I was shooting some video the other day for one of my clients, and they remarked on my camera, and that they were intending on getting one. I, of course, was excited, and launched into a monologue about which camera was the best one. But then I stopped.
“What are you using it for? Business or personal?”
Turns out, my client is looking to buy a camera to shoot video for their business.
“Everyone is doing it.”
There’s so much pressure right now to jump onto the social media bandwagon. Heck, I’m part of the group of folks that are generating that pressure.
If you have a business, arts-related or otherwise, are you missing out right now if you are not participating in social media?
I feel like there is so much pressure to get involved in social media that lots and lots of folks are doing it willy-nilly, and with no purpose or plan in mind. Here’s the thing: it’s actually pretty easy to get into. What’s hard is keeping it up, which is why the internet is littered with abandoned blogs, websites, and Twitter accounts.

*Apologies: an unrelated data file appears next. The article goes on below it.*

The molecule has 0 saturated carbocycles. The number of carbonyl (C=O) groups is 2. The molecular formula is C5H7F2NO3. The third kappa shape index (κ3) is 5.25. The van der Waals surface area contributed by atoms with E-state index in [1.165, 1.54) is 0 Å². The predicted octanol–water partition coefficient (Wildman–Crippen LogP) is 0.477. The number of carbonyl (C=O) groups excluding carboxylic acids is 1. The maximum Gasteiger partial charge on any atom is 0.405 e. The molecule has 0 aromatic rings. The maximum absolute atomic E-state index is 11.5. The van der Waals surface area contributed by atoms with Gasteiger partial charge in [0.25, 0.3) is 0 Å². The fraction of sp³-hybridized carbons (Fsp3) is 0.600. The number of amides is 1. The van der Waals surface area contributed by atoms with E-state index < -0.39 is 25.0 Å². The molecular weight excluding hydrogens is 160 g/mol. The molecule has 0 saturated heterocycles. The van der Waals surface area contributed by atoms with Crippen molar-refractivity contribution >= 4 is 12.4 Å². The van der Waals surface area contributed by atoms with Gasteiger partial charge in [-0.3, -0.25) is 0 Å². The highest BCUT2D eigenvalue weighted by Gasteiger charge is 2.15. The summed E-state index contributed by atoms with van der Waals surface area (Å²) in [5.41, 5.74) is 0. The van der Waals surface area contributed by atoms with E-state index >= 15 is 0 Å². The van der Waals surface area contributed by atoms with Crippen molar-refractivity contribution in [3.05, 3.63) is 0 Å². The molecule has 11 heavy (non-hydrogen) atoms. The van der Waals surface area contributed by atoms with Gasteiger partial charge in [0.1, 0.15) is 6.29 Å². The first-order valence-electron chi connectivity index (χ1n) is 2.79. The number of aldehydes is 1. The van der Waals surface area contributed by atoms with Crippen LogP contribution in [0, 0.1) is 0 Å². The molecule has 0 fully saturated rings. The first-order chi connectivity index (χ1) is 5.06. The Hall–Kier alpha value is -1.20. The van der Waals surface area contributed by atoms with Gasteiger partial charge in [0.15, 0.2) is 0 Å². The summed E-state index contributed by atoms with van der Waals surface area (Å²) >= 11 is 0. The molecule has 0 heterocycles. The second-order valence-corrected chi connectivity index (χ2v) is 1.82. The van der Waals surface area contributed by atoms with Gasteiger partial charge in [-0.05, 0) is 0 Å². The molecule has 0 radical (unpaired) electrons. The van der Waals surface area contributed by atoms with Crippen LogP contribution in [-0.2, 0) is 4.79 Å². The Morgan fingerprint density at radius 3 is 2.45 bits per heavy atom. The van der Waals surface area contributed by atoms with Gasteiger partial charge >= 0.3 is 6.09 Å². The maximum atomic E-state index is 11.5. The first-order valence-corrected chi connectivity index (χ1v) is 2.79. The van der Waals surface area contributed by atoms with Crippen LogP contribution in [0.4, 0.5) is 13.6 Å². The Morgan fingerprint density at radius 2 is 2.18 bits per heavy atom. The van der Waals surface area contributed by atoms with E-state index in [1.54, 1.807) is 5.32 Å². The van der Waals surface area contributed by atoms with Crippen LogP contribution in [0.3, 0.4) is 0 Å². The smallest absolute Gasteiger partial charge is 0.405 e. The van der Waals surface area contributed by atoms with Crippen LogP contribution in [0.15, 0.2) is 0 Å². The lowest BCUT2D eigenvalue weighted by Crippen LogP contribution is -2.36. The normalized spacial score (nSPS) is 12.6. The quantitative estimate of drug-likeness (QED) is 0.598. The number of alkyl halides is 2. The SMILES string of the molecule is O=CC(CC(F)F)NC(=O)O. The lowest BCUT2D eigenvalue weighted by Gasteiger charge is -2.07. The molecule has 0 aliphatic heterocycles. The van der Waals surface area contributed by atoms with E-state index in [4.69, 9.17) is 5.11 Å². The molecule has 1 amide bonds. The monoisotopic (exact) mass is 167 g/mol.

Part of the issue here is that because these mediums are so new, it’s hard to know what is going to be the right fit for you until you get into it and test drive it for a while. But part of the problem is also that folks are jumping in, because they know they should, but they are not doing it in a way that is thought out and planned.
Insert shameless plug for my book here.
Also, be aware that some tools will fit better for you than others. I have an active LinkedIn account, with lots of connections, and I check it about twice a month. LinkedIn does nothing for my business. But there are lots of people that use it faithfully and regularly, and find it very useful. For me, Facebook, Twitter, and my blog are the areas where I get the most return, and therefore, put the most work into.
What is it for you? I don’t know. Do some research up front on the different social media platforms, educate yourself as much as you can, create some goals for yourself, make a plan, and then jump in.
And good luck.